What Do You Do With Your Needs?

by Bonnie Scasta, Women’s Ministry Director

They set out from Elim, and all the congregation of the people of Israel came to the wilderness of Sin, which is between Elim and Sinai, on the fifteenth day of the second month after they had departed from the land of Egypt. And the whole congregation of the people of Israel grumbled against Moses and Aaron in the wilderness, and the people of Israel said to them, “Would that we had died by the hand of the Lord in the land of Egypt, when we sat by the meat pots and ate bread to the full, for you have brought us out into this wilderness to kill this whole assembly with hunger.” Exodus 16:1-3 (ESV)

Many of us cannot help but be shocked and disgusted with the accusations our spiritual ancestors bring against God in this passage. How could they utter such shortsighted charges against a God, who just before this encounter, rescued His people from 400 years of bitter slavery? Not only did he ensure their freedom by opening the Red Sea, but he also swallowed up their life long enemies in the wake of that same body of water, completely crushing their former oppressors.  They were absolutely safe, utterly free.  The Israelite’s initial response, and rightly so, was to worship and praise Him for His great works.  This rejoicing, however, was short-lived.  A mere 45 days into their journey, God’s people exchange their rejoicing for grumbling over their unmet needs.

Despite the obvious absurdity of the Israelite complaint, many of us find ourselves practicing the same logic found in this passage.  We have seen the Lord do mighty works to save us and bring us to himself.  We have experienced significant redemption and are now walking in a new life in Christ with great rejoicing.  We have tasted his goodness and know that it cannot compare to our sin. Yet, when we encounter a need along our journey, we quickly dismiss what we know to be true about God and instead submit to the fear associated with scarcity, a tyranny of necessity.

Some may assert that my charge against the Israelites overlooks the desperation and reality of their plight. After all, they were indeed hungry and in need of food, a legitimate necessity for life.  So, how should they have responded?  Having just witnessed God’s great power on display—a miraculous depiction of His faithfulness to rescue—one would think they would simply bring their need to the Lord and trust him to save them from their hunger, turning to His faithfulness in the past as evidence to support their supposition.

However, like many of us, they responded by looking back longingly on their slavery and accusing the Lord of leaving them to die in need. They forgot the bitterness of their former bondage and the years of pleading with God for freedom. They looked back with rose-tinted glasses and desired to return to slavery so they could die with their hunger met.  Worst of all, they blamed God and even accused him of trying to kill them because of their need.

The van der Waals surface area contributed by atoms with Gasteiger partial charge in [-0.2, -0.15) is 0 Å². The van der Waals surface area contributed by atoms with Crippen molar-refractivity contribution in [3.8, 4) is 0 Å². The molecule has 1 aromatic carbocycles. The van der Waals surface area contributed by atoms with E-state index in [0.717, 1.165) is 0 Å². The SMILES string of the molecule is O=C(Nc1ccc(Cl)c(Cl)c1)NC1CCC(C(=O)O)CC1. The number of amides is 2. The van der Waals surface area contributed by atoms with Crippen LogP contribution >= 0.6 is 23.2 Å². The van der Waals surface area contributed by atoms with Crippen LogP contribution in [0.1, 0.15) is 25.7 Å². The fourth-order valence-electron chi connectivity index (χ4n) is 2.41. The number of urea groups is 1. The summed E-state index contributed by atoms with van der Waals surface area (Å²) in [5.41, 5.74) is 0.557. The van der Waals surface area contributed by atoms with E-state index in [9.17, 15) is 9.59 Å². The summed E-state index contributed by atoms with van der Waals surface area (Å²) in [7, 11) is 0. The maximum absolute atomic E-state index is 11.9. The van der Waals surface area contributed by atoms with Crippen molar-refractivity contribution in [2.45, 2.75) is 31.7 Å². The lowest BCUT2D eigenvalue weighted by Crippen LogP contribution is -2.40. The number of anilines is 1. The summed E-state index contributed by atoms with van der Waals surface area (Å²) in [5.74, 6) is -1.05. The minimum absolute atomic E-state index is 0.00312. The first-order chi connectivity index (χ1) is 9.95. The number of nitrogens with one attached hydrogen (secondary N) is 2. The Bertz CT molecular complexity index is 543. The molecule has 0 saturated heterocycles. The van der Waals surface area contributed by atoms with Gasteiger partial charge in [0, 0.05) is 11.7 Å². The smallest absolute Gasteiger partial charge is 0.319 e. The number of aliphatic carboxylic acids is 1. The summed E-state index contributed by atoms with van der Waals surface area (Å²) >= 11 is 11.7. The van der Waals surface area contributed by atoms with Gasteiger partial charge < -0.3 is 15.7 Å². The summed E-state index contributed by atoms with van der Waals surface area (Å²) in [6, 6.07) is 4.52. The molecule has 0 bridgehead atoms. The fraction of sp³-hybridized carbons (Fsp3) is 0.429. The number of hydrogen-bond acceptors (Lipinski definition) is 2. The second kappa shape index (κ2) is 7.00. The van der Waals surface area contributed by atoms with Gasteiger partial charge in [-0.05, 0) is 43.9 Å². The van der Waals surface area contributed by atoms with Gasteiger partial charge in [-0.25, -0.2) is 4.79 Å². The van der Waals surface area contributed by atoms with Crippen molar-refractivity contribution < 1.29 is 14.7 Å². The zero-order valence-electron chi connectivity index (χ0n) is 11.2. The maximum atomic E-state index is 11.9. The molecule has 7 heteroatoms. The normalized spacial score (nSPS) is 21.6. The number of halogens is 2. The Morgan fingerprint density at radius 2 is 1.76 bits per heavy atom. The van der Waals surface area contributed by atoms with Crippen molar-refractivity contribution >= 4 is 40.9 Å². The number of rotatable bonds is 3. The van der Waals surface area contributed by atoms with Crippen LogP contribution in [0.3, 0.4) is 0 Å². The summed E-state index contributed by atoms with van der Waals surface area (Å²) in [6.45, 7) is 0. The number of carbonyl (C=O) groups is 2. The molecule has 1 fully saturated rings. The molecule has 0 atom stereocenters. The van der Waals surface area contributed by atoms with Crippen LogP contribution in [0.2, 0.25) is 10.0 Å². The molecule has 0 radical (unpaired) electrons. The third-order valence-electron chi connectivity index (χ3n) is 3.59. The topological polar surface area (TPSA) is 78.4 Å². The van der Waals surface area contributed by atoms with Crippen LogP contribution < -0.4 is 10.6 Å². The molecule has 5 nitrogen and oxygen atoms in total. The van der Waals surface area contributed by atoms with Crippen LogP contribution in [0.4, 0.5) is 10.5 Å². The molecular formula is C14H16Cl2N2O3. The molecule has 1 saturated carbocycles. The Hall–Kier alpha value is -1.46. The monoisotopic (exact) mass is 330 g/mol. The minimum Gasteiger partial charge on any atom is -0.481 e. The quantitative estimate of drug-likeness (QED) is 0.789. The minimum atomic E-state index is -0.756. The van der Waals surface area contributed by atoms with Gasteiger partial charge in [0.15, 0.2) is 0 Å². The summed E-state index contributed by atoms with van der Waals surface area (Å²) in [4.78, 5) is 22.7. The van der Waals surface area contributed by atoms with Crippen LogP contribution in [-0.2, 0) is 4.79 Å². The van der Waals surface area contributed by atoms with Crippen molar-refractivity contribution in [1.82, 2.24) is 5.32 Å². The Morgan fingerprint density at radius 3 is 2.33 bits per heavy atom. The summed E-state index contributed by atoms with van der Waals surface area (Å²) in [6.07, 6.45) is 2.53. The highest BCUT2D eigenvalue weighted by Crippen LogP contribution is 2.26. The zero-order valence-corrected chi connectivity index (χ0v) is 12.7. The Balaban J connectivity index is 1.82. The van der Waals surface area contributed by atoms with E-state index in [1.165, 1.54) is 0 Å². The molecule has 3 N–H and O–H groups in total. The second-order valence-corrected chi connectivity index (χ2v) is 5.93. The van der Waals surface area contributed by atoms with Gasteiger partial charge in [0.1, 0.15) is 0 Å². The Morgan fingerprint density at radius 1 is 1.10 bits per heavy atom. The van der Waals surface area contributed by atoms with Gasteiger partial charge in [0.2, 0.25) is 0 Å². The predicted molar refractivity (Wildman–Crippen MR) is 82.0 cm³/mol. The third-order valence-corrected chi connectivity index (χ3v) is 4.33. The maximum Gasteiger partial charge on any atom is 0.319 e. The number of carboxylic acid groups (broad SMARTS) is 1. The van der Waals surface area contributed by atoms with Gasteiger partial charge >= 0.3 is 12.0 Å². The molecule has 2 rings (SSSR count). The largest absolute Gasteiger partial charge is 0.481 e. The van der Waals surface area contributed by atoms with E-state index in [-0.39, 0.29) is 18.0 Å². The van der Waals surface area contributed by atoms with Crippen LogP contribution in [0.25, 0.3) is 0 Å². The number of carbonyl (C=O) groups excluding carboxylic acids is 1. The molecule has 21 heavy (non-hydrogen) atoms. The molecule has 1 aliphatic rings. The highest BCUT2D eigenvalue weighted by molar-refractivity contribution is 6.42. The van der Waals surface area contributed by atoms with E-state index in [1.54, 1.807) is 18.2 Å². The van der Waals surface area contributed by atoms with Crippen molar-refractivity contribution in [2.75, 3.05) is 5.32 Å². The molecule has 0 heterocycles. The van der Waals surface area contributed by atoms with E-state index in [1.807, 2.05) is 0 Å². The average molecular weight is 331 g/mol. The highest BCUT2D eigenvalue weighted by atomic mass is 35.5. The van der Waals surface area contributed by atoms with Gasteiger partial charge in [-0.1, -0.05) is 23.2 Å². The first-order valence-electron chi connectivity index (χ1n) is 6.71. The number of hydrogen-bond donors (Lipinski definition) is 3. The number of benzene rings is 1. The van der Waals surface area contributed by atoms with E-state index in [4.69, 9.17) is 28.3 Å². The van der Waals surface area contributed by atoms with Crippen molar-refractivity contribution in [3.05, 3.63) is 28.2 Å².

What needs have you encountered on your journey?  Maybe you need healthy connection and intimacy with other believers?  Or a safe place to share and be vulnerable?  Maybe you need affirmation, attention, and affection in your femininity or masculinity?  Or stability in the midst of great uncertainty? Comfort through the pain?  Maybe your needs are tangible and physical like the Israelites?  You need financial help, a place to live, food to eat. Will you allow the reality of who God says he is and your experience of his past provision to guide your response to these legitimate needs, or will you let your fear of necessity fuel your doubt of him?

Fortunately, we know how God met the Israelite’s temporal need for food by reading the following chapters which describe God raining down manna from heaven. Even after their grumbling, God provides for their needs, a daily reminder of their dependence on Him.

Unlike the book of Exodus, we cannot quickly turn the page to discover how God will confirm his identity as provider and liberator in our future. We do not know exactly what tomorrow holds. Yet, we must ask the question, “How will I respond to the needs in my life?”  Will I grumble and look back to my former bondage, like the Israelites, when I have unmet needs? Will I accuse the Lord of not caring and seeking to end me?  Will I trust the Lord to provide for my needs, believing that dependence on Him is the best and most peace-filled way to live?